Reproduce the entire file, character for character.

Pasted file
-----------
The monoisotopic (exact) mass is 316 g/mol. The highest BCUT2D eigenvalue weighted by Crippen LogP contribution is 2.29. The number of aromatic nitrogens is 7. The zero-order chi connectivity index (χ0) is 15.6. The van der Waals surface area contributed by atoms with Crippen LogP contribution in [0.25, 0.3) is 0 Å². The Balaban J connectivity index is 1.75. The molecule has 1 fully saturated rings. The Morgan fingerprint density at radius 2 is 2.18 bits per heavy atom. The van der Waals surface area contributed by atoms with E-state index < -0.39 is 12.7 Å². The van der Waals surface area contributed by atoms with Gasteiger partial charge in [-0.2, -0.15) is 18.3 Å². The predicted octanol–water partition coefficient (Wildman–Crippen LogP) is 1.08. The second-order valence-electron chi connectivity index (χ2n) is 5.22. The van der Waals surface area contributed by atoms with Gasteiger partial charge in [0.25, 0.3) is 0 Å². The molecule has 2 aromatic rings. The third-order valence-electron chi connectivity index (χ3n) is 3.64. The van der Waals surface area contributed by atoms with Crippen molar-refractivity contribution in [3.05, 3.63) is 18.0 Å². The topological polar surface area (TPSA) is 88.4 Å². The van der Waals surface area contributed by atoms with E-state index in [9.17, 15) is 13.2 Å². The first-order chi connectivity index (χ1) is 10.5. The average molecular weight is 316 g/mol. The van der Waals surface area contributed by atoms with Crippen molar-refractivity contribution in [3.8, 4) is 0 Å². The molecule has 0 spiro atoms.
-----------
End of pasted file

The monoisotopic (exact) mass is 316 g/mol. The highest BCUT2D eigenvalue weighted by Crippen LogP contribution is 2.29. The number of aromatic nitrogens is 7. The zero-order chi connectivity index (χ0) is 15.6. The van der Waals surface area contributed by atoms with Crippen LogP contribution in [0.25, 0.3) is 0 Å². The Balaban J connectivity index is 1.75. The molecule has 1 fully saturated rings. The Morgan fingerprint density at radius 2 is 2.18 bits per heavy atom. The van der Waals surface area contributed by atoms with E-state index < -0.39 is 12.7 Å². The van der Waals surface area contributed by atoms with Gasteiger partial charge in [-0.2, -0.15) is 18.3 Å². The predicted octanol–water partition coefficient (Wildman–Crippen LogP) is 1.08. The second-order valence-electron chi connectivity index (χ2n) is 5.22. The van der Waals surface area contributed by atoms with Gasteiger partial charge in [0.25, 0.3) is 0 Å². The molecule has 2 aromatic rings. The third-order valence-electron chi connectivity index (χ3n) is 3.64. The van der Waals surface area contributed by atoms with Crippen molar-refractivity contribution in [3.05, 3.63) is 18.0 Å². The topological polar surface area (TPSA) is 88.4 Å². The van der Waals surface area contributed by atoms with E-state index in [9.17, 15) is 13.2 Å². The first-order chi connectivity index (χ1) is 10.5. The average molecular weight is 316 g/mol. The van der Waals surface area contributed by atoms with Crippen molar-refractivity contribution in [3.8, 4) is 0 Å². The molecule has 0 spiro atoms.